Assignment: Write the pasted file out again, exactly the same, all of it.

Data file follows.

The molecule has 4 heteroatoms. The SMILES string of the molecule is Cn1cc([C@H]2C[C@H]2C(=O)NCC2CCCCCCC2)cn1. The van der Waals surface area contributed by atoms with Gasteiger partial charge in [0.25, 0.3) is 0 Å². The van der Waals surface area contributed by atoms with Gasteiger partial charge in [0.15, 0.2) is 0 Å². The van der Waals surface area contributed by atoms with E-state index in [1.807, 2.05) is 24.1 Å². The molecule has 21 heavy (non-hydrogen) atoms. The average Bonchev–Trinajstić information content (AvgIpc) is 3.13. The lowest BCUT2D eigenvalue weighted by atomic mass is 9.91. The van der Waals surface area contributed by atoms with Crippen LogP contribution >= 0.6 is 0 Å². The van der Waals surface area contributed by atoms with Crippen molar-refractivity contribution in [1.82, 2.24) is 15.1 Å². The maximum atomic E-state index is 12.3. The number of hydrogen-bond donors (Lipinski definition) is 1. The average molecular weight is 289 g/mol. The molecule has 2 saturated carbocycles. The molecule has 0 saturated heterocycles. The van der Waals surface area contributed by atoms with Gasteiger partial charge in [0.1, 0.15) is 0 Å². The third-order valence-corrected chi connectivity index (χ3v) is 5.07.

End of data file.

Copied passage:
The molecule has 4 heteroatoms. The SMILES string of the molecule is Cn1cc([C@H]2C[C@H]2C(=O)NCC2CCCCCCC2)cn1. The van der Waals surface area contributed by atoms with Gasteiger partial charge in [0.25, 0.3) is 0 Å². The van der Waals surface area contributed by atoms with Gasteiger partial charge in [0.15, 0.2) is 0 Å². The van der Waals surface area contributed by atoms with E-state index in [1.807, 2.05) is 24.1 Å². The molecule has 21 heavy (non-hydrogen) atoms. The average Bonchev–Trinajstić information content (AvgIpc) is 3.13. The lowest BCUT2D eigenvalue weighted by atomic mass is 9.91. The van der Waals surface area contributed by atoms with Crippen LogP contribution >= 0.6 is 0 Å². The van der Waals surface area contributed by atoms with Crippen molar-refractivity contribution in [1.82, 2.24) is 15.1 Å². The maximum atomic E-state index is 12.3. The number of hydrogen-bond donors (Lipinski definition) is 1. The average molecular weight is 289 g/mol. The molecule has 2 saturated carbocycles. The molecule has 0 saturated heterocycles. The van der Waals surface area contributed by atoms with Gasteiger partial charge in [0.1, 0.15) is 0 Å². The third-order valence-corrected chi connectivity index (χ3v) is 5.07.